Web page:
Jack's promoter Floyd Mayweather also complained about the scoring.
“This is the second time in a row Badou has gotten a bad decision,” Mayweather said. “James DeGale is a hell of a fighter, but tonight he didn't win. At the end of the day, I don't know what the judges are looking at. This is bad for boxing.”
Mayweather may win out in the end as the two will probably have to set up a rematch to determine who is the best 168-pound fighter in the world.
On the undercard, Gervonta Davis knocked out Jose Pedraza in the seventh round to capture the IBF junior lightweight title.
The 22-year-old Davis won his 17th straight fight with no losses with a dominating performance against the Puerto Rican, who was making the third defence of his title.


Today in Denmark: A round-up of the latest news on Thursday

Find out what's going on in Denmark today with The Local's short roundup of the news in less than five minutes.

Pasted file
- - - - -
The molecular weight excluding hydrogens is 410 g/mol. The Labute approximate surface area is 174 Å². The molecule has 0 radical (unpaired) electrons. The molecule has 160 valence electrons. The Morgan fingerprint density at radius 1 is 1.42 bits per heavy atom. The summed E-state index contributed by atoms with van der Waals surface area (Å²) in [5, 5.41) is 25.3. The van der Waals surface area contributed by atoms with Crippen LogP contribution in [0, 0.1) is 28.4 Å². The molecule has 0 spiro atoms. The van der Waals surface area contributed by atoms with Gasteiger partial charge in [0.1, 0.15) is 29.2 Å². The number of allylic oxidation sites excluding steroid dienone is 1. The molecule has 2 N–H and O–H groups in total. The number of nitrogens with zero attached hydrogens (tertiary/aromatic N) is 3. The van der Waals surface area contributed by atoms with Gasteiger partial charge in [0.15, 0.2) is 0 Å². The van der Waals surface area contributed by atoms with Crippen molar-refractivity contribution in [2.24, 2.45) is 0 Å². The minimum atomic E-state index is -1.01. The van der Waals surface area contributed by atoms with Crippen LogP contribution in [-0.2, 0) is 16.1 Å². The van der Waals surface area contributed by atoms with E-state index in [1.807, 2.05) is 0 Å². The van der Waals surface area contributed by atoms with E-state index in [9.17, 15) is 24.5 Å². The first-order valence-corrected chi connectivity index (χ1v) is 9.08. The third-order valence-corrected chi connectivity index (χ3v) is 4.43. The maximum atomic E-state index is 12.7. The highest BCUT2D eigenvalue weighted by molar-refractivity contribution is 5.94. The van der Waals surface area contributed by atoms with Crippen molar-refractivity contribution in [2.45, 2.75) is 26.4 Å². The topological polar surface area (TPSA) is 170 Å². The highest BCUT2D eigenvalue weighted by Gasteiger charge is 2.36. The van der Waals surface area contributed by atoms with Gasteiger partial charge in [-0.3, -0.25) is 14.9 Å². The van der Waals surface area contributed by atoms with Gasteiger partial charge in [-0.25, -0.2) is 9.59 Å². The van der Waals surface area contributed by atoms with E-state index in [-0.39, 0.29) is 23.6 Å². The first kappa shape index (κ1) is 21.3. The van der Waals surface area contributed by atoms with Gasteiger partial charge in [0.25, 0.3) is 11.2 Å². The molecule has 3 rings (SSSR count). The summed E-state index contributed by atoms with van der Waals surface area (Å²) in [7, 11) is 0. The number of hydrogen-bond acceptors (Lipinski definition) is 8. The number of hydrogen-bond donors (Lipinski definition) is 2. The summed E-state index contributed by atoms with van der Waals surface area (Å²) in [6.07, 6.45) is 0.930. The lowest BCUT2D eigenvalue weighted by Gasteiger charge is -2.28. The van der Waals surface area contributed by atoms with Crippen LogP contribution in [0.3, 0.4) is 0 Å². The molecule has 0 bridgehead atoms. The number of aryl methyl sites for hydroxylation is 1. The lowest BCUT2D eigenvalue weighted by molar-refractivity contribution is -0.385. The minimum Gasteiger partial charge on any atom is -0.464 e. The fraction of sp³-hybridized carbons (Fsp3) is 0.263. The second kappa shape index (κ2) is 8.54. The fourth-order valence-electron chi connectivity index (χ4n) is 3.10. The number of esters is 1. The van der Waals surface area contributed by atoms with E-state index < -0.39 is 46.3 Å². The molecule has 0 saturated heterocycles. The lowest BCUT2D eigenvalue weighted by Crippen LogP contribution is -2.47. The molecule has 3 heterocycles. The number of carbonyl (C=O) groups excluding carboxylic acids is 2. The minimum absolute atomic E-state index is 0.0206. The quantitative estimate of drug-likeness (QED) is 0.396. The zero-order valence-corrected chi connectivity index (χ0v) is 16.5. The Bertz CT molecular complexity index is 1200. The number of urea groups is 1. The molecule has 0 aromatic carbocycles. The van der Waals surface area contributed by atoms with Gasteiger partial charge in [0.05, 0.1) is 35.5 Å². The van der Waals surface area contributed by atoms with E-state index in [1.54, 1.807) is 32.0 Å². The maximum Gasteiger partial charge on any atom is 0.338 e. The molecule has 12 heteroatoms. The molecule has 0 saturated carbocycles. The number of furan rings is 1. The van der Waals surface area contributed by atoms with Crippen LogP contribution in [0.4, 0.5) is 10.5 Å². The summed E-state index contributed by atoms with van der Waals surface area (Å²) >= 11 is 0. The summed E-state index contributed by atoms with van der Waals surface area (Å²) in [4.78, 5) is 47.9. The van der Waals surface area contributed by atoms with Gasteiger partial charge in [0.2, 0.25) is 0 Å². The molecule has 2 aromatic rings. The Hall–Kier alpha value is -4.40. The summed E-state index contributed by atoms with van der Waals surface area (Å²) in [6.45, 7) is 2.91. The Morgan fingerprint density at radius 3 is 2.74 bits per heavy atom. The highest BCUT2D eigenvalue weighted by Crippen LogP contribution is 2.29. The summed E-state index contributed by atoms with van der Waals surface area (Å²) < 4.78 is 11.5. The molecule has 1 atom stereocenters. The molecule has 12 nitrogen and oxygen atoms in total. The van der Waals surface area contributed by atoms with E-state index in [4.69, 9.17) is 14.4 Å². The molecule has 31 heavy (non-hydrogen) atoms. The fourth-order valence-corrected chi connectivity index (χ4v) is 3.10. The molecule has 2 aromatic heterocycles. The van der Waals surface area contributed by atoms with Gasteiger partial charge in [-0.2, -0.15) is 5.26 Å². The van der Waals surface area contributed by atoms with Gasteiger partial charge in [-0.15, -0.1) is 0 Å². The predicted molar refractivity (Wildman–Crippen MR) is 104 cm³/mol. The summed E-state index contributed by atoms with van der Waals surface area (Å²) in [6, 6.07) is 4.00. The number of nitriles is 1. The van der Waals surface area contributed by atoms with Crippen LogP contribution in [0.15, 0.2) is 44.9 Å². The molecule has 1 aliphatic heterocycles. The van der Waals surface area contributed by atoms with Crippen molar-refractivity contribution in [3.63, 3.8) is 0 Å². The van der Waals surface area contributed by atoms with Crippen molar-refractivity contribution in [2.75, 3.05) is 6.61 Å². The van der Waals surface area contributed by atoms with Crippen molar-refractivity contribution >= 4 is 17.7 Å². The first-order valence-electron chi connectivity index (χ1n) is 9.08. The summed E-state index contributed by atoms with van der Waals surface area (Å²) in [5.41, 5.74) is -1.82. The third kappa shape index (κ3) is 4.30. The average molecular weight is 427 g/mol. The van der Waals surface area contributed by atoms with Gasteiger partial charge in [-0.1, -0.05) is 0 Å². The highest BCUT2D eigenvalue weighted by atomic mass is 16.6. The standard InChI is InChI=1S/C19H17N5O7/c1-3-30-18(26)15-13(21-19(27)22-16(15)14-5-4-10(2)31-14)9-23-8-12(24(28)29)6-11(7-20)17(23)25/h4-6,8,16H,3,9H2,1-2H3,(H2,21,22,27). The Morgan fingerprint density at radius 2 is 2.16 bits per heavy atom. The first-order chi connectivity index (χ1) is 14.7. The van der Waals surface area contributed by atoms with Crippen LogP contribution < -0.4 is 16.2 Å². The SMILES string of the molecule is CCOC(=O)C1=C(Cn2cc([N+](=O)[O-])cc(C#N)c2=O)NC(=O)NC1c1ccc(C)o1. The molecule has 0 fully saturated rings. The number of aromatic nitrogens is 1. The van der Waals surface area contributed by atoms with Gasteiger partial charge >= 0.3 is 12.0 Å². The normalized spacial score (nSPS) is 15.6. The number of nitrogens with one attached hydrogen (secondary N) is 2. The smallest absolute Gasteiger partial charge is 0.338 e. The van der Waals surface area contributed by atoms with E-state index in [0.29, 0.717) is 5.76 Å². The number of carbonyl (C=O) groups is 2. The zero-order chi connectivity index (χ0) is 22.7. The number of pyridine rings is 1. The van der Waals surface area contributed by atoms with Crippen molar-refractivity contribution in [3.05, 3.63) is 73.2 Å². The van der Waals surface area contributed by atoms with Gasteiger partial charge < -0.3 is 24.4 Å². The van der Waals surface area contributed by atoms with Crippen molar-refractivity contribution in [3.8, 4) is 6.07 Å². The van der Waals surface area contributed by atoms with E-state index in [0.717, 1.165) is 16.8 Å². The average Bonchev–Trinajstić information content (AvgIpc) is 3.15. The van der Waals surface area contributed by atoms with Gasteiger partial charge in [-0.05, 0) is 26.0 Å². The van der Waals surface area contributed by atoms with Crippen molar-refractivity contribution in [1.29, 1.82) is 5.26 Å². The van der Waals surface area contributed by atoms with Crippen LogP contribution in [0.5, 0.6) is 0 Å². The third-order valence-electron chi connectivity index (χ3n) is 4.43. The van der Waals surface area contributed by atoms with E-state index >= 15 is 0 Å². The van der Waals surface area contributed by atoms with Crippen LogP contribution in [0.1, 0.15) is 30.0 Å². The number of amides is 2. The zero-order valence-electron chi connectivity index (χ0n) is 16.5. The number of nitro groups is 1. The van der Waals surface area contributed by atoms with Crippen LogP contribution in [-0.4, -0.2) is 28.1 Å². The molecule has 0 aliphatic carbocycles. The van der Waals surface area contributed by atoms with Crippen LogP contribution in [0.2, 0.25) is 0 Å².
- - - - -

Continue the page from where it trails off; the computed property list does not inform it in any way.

Today in Denmark: A round-up of the latest news on Thursday
Nanna Skov Høpfner celebrates after having her sentence reduced from two years to 60 days. Photo: Mads Claus Rasmussen/Ritzau Scanpix

Denmark’s parties agree to phase out face masks from Monday

Denmark’s government has struck a deal with all but one of the parliament’s parties to phase out the use of face masks, with the requirement to wear a face mask from Monday removed for all areas apart from when standing in public transport. The requirement to wear a face mask will be removed completely on September 1st. 

The coronavirus pass or coronapas will also begin to be phased out on Monday, when those visiting public libraries and participating in activities run by clubs and voluntary organisations will no longer need to show a pass. 

From August 1st, the coronapas will no longer be needed in theaters, concert venues, indoor sports activities, and a wide range of other venues, and from September 1st, you will no longer need to show one in restaurants, the hairdresser or the gym, and on October 1st the pass will be phased out completely. 

“It is a marked opening of Danish society,” Magnus Heunicke, Denmark’s health minister said when the agreement was announced just before 4am on Thursday morning.